Most sail brands on the windsurf market have released the racing sails for 2009. Some of these racing windsurf sails have cut outs some don’t. But what are these cut outs? Take a look at this picture and focus especially on the clew of this sail.
This Neilpryde RS Slalom MKIII has a short boom and the boom is not reaching the end of the sail. As if the sail has been “cut out” at the clew. Some sail brand created a nice marketing term for the cut out feature. For example, Neilpryde is calling it the “dynamic compact clew” concept.
Why this cut out?
Well, that is actually not totally clear. Some sail designers claim that it will boost the performance of the sail. Also it should be an advantage when you buy a new windsurf sail because you don’t need the ridiculous long booms anymore. Lets see what these top sail brands are doing with the new sails and if they are using cut outs and why they are using them.
Neilpryde RS Racing evo II
The RS Racing evo II is one of the sails on the windsurf market with the biggest cut outs. Off course Neilpryde is very convinced that this Dynamic Compact clew concept is a big improvement on the sails. This concept is actually not new. In the past there were several sail brand that had similar features, like A.R.T.. The main reason for using the cut out is creating a better twisting leech. The extended sail batten is now able to twist and without cut out it’s not. This way the sail automatically adjusts its shape and thus controls excessive power. Also the range and handling of the sails improve of this improved twisting, according to Neilpryde.
North Sails Warp F2009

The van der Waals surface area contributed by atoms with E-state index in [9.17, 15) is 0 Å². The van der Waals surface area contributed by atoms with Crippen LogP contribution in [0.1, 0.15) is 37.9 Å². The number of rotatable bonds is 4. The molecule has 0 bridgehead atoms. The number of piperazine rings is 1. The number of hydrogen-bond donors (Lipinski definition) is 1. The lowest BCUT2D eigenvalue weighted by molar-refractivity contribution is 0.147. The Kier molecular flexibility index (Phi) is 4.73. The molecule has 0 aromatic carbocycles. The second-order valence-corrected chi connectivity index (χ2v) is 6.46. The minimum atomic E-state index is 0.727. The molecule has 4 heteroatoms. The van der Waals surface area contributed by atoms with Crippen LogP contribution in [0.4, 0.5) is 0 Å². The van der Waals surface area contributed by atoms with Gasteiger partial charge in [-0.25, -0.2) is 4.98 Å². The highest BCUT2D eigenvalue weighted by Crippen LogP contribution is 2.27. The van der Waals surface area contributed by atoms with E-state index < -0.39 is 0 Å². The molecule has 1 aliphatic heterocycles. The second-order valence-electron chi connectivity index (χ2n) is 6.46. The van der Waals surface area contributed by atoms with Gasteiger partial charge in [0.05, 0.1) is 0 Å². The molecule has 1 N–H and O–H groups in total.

The new Warp F2009 also has a small cut out. North Sails is calling the feature the “cut away clew”. The main focus is minimizing the rotation force and improve the handling of the sail. The is mostly due to the shorter boom that makes the boom stiffer. That stabilizes the profile in overpowered situation and reduces the sails centrifugal mass to greatly facilitate the handling.
Maui Sails TR-5
The Maui Sails racing sail has no radical changes. The sail is now in development for four seasons. Every season the new Maui Sails TR series is evolutionary. No cut outs at all. On the Maui Sails forum this feature has been discussed a lot. They have tested the cut out but didn’t find any performance improvements. Here is a quote from Barry Spanier (sail designer Maui Sails):
Look into nature. Is there any flying creature that has a big missing spot in the root chord of their wing? None that I am easily familiar with but of course if someone knows of something like this, we would like to hear. If you were wanting washout, which is what they are talking about, I would think having tip washout makes more sense.
Severne code red 2009
The Code Red also has a small cut out but it is not very big. Also, they do not mention it as a key feature on the sail.
Gaastra Vapor 2009
The Gaastra Vapor has just like the Maui Sails TR-5 no revolutionary changes. No cut outs what so ever.
Simmer Style SC Race 2009
This Simmer Style sails has an obvious cut out. That this sail is capable of reaching high speeds was shown by Ben van der Steen. He was windsurfing with this sail when he became IFCA Slalom world champion. More factors then a great sail played a roll during this championship. Ben has a lot of skill, he will probably go fast with almost any windsurfing sail. Simmer Style is saying the “clew cut out” improves the angle of attack aswell as allows for shape more forward providing faster accelration and better handling.
What can we concluded from these pictures? Some of these brands incorporate cut outs in their design development and some don’t. The brands that do, like North Sails, Neilpryde and Simmer Style talk about these improvements:
- Improved control (due to improved twist in the leech of the sail)
- Better handling (due to the shorter boom length)
- Improved angle of attack
- Bigger range of use for the windsurfing sail
Other brands like Maui Sails and Gaastra don’t believe that cut outs are necessary to build high perfomance sails and have a more conservative take on sail design. The changes are more evolutionary rather than revolutionary.
Which sail will be the best sail? I don’t know! Sail producers have to innovate and incoprate changes if want to keep their sails on healthy level. They also need to stay ahead of the competition. Let the pro windsurfers start racing and we will see which sail will take the most wins.
What are your thoughts on cut outs? Is it an improvement? Let us know in the comments.